What's the Best Way to Tighten Loose Screws?
Loose screws are the bane of many woodworking projects, especially MDF and particleboard. This video explains possible options for fixing them.
Chris Marshall: How do you repair loose screws that just won't tighten up? Well, I'm going to show you three repair options that you can try. Now, this first one is a pretty common example, loose screws on the hinges of a passage door. This particular door happens to be made out of MDF, which doesn't have a grain structure to it, so it doesn't hold screws very well anyway. To make matters worse, these hinge screws are pretty short. In a case like this, the fix just couldn't be easier. Even though these hinge screws are too short to hold very well, this door has a wide style here that can definitely accept longer screws. The easy fix, just install longer screws of the same gauge.
I'm replacing these number eight screws that are only 3/4 of an inch long, with some number eight screws that are two inches long. Problem solved but be sure to drill longer pilot holes for the new screws first. Here is another repair option. Here I've got an antic cabinet door, again, with some loose hinge screws. Now, here's the original hinge screw. I could just go with longer screws like I did for the passage door, or I could go with some slightly larger diameter screws like this, and go that route instead. Sometimes going up a gauge or two in screw size will do the trick because the larger screw will cut new threads in the wood but because this is an antic cabinet door, I want to reuse these original screws again.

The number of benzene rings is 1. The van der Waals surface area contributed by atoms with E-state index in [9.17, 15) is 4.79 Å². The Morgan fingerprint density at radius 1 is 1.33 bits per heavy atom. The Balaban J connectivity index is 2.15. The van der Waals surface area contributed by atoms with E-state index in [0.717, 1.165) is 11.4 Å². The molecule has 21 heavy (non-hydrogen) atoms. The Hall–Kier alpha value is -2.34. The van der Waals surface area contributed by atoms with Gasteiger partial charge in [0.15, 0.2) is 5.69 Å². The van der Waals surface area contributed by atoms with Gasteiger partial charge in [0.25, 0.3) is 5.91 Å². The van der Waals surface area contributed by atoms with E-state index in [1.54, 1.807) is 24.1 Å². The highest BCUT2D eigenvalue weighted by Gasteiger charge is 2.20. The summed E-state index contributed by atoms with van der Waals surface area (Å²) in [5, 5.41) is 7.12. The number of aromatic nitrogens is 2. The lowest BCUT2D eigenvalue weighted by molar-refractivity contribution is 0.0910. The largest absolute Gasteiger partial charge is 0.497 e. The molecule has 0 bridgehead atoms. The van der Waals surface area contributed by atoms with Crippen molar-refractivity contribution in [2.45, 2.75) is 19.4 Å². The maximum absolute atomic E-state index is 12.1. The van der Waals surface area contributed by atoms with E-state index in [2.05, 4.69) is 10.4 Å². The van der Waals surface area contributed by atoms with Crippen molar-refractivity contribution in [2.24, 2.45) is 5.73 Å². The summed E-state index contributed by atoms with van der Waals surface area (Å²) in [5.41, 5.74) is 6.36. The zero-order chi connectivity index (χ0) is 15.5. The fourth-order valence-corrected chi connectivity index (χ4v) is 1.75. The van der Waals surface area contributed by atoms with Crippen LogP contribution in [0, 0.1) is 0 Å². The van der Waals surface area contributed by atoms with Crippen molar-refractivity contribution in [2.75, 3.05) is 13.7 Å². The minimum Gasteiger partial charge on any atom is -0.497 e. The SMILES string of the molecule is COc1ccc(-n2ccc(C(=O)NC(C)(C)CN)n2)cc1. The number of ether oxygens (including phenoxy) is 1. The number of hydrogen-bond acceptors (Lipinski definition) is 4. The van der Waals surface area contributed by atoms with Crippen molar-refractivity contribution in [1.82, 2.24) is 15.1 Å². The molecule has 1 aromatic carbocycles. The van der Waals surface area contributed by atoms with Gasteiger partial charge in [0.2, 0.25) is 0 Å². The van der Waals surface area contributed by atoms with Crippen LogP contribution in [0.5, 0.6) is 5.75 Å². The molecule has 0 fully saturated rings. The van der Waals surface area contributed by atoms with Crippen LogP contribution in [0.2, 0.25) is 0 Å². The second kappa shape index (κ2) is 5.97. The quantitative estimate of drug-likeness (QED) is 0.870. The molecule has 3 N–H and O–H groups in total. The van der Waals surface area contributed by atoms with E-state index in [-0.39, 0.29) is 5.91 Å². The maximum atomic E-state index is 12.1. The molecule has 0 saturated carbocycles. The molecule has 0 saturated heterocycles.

The fix this time will be to fill those screw holes with some form of convenient wood product and then start over again with the same screws. Now you've got lots of easy common options for filling old screw holes. You can use round toothpicks, stick matches, wooden golf tees, any of these can work. I just use one with a diameter that comes closest to the screw size I need to fill. Here for these small holes, I'll use some match sticks with some glue on them, push them in and trim the excess off flash. Then drill pilot holes and thread the old screws back in. A little paste wax helps to make it easier to drive into place.
If you've worked with particle board, you probably already know that it does not hold screws very well. The threads crumble on this soft material, especially if you overdrive the screw. There's a sturdy fix to loose screws in particle board. You can use a dowel for better holding power. Just drill the screw hole completely out using a drill bit that matches the size of the dowel you have on hand. I'm using a doweling jig here to help keep my drill bit from wandering. Then fill the hole with a piece of dowel and plenty of glue and tap it down into place. Now you can go ahead and reassemble the joint. Just remember to drill a new pilot hole for the screw. The dowel is going to give you much stronger threads so the screw this time.
Remember these options next time you need to repair a project with loose screws. They're quick, easy, and permanent solutions. I'm Chris Marshall with Woodworker's Journal Magazine, and thanks for watching.